All accounts during construction of the building are quite specific about the materials used: the Indiana limestone, "selected brick of dark color," and the Freeport granite of the terrace. The color difference between the cold grey granite and the warmer sandy limestone was very important. Whether McKim chose brick in deference to Bowdoin's earliest buildings or in deference to the budget, he made an inspired choice. The materials—brick, limestone, granite, copper, and bronze—become decorative elements in their own right. The result is one of McKim's more decoratively restrained buildings, which bears its formality with a certain lightness.
There are many details to note: the sensuous carved volute that crowns the Palladian arch, the exterior shape of the dome with its copper crest, the clarity of the quoins, the careful shaping and fluting of the columns, and the glimpse of skylights over the galleries. In appreciating these details, the observer realizes the strong sculptural quality of this building. The recessed loggia with its play of light and shade best demonstrates McKim's sense of plasticity. In this as well as in other details, he seems more indebted to Palladio than to any other single source. McKim's is not an exact quotation, but rather displays a similar sense of proportion and a similar sense of the interaction between the structure and its surroundings.
The design of the art building included sculpture and painting as well as architecture: this integration of the arts is seen as well in the Walker Art Building's closest architectural relative, McKim's Pierpont Morgan Library in New York.
The colors McKim used on the exterior reappear in the loggia. This area was painted in a deep terra cotta with gold borders by Elmer E. Garnsey. Inside, the rotunda contains lunette murals by four of the best-known painters of the time: Elihu Vedder, Kenyon Cox, Abbott Thayer, and John La Farge. The murals are allegorical representations of Rome, Venice, Florence, and Athens, the centers of art. On the floor of the rotunda, the pavement of brick and stone continues themes begun on the exterior.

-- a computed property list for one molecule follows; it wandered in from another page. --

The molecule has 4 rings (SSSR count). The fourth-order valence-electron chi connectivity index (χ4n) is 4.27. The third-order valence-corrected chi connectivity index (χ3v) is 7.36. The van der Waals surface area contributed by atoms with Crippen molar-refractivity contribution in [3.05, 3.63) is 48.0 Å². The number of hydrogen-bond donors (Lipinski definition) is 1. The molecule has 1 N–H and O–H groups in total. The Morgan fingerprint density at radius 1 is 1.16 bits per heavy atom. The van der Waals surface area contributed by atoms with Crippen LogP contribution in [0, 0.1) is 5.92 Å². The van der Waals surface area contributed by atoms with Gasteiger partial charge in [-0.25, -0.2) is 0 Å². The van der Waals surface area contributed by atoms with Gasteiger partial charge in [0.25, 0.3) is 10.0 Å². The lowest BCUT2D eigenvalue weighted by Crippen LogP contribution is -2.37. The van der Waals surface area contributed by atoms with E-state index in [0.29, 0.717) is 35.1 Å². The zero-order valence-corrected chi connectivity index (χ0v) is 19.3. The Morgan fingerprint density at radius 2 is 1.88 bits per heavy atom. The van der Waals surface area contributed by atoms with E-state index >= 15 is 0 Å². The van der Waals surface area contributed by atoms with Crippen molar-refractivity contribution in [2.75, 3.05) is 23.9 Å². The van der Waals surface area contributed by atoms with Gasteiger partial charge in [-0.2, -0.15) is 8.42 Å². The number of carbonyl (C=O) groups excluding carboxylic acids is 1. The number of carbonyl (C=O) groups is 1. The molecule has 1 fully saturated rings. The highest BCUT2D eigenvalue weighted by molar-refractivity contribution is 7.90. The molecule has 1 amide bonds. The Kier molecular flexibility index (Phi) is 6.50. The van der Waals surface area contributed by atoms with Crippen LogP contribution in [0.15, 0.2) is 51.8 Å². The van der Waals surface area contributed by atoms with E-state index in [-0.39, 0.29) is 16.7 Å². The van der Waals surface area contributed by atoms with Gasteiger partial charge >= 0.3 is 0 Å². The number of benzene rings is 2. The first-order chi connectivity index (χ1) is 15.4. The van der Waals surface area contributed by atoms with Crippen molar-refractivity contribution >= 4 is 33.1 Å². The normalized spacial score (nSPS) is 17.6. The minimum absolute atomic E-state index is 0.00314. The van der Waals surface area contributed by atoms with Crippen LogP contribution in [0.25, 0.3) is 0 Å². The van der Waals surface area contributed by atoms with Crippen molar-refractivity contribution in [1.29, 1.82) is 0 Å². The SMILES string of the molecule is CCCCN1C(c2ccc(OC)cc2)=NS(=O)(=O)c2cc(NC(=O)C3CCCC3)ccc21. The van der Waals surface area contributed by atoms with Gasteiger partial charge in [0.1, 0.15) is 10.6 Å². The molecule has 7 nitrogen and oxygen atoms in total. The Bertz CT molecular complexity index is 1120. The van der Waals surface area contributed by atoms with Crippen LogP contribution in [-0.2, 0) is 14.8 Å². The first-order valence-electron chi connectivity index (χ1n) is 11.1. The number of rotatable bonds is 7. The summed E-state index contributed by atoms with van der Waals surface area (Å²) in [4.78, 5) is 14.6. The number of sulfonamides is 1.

Sabatino de Angelis, a Neapolitan sculptor, made the bronze copies of the antique Sophocles on the left and Demosthenes on the right for the facade niches. The sculptors of the lions (taken from those in the Loggia dei Lanzi in Florence although placed in reverse directions) and the rondel busts (the Hermes of Praxiteles on the left, a Dionysus on the right, and Homer over the door) are unrecorded. A profusion of plaster casts originally filled the Sculpture Hall, as the rotunda was called when it was first built. This central space opens on the right to the Bowdoin Gallery and on the left to the Boyd Gallery. Directly across from the entrance is the oval Sophia Walker Gallery, where a bronze bas-relief portrait of Theophilus Wheeler Walker by Daniel Chester French, a friend and collaborator of Charles McKim's, is installed in the wall. The new building, of course, attracted gifts from other donors; the 1885 catalogue was followed by another in 1903. After only a few years, Henry Johnson added two recurring themes to his annual report: the necessity for thoughtful, planned growth of the collections and the need for an art history curriculum.7 The catalogue for the academic year 1912-1913 lists the first course in art history, putting Bowdoin among the first colleges to develop a curriculum for the history of art.
The dedication of the building was held in June of 1894, the College's centennial year. Plans were as careful for this event as for the whole enterprise. Martin Brimmer, longtime president of the Boston Museum of Fine Arts, was invited to make the principal speech. He spoke at length about architecture and the question of styles, referred to the Puritan mistrust of art, and said: "Art is not a mere illustration of history; it is history itself in its authentic form of original documents."8
This building is a document of taste and thought that has remained virtually unchanged on the exterior. Inside, the rotunda has been repainted in close to the original color after a period of pale green, and the plaster casts are gone. The galleries are painted, lighted, and hung in the taste of today. Extensive renovations to the underground floor were carried out as part of the construction of the Visual Arts Center.
Text From: Patricia McGraw Anderson's The Architecture of Bowdoin College (Brunswick, Maine: Bowdoin College Museum of Art, 1988). ©Bowdoin College.